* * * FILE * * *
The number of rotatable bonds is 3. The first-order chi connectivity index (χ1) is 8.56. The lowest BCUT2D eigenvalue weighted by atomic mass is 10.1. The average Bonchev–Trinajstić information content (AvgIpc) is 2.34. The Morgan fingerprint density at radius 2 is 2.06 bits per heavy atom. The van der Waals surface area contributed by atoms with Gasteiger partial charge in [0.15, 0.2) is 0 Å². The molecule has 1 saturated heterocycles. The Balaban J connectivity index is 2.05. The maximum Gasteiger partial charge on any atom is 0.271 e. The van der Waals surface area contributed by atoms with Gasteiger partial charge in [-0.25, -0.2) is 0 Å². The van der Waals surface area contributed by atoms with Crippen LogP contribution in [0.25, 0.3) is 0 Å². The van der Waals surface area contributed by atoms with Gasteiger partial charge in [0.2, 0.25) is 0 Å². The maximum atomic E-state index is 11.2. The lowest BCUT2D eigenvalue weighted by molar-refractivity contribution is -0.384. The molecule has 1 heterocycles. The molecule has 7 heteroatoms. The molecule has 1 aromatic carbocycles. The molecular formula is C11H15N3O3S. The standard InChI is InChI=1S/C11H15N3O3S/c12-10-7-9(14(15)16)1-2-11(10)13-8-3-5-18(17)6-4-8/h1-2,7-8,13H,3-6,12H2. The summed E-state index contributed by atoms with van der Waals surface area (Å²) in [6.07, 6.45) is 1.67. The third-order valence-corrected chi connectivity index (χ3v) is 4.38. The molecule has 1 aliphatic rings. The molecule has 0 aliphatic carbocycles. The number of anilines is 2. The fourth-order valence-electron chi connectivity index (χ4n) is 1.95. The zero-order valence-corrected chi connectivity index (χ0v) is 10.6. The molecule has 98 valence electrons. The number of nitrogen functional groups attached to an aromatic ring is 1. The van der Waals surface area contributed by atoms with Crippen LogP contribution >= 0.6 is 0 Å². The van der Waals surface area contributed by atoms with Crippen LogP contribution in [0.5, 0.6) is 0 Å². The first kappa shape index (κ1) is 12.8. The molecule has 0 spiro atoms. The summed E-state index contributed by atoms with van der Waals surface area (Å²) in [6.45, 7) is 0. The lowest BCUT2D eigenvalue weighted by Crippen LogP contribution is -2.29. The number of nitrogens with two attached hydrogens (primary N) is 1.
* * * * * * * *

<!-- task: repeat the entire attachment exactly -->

The number of rotatable bonds is 3. The first-order chi connectivity index (χ1) is 8.56. The lowest BCUT2D eigenvalue weighted by atomic mass is 10.1. The average Bonchev–Trinajstić information content (AvgIpc) is 2.34. The Morgan fingerprint density at radius 2 is 2.06 bits per heavy atom. The van der Waals surface area contributed by atoms with Gasteiger partial charge in [0.15, 0.2) is 0 Å². The molecule has 1 saturated heterocycles. The Balaban J connectivity index is 2.05. The maximum Gasteiger partial charge on any atom is 0.271 e. The van der Waals surface area contributed by atoms with Gasteiger partial charge in [-0.25, -0.2) is 0 Å². The van der Waals surface area contributed by atoms with Crippen LogP contribution in [0.25, 0.3) is 0 Å². The van der Waals surface area contributed by atoms with Gasteiger partial charge in [0.2, 0.25) is 0 Å². The maximum atomic E-state index is 11.2. The lowest BCUT2D eigenvalue weighted by molar-refractivity contribution is -0.384. The molecule has 1 heterocycles. The molecule has 7 heteroatoms. The molecule has 1 aromatic carbocycles. The molecular formula is C11H15N3O3S. The standard InChI is InChI=1S/C11H15N3O3S/c12-10-7-9(14(15)16)1-2-11(10)13-8-3-5-18(17)6-4-8/h1-2,7-8,13H,3-6,12H2. The summed E-state index contributed by atoms with van der Waals surface area (Å²) in [6.07, 6.45) is 1.67. The third-order valence-corrected chi connectivity index (χ3v) is 4.38. The molecule has 1 aliphatic rings. The molecule has 0 aliphatic carbocycles. The number of anilines is 2. The fourth-order valence-electron chi connectivity index (χ4n) is 1.95. The zero-order valence-corrected chi connectivity index (χ0v) is 10.6. The molecule has 98 valence electrons. The number of nitrogen functional groups attached to an aromatic ring is 1. The van der Waals surface area contributed by atoms with Crippen LogP contribution >= 0.6 is 0 Å². The van der Waals surface area contributed by atoms with Crippen LogP contribution in [0.5, 0.6) is 0 Å². The first kappa shape index (κ1) is 12.8. The molecule has 0 spiro atoms. The summed E-state index contributed by atoms with van der Waals surface area (Å²) in [6.45, 7) is 0. The lowest BCUT2D eigenvalue weighted by Crippen LogP contribution is -2.29. The number of nitrogens with two attached hydrogens (primary N) is 1.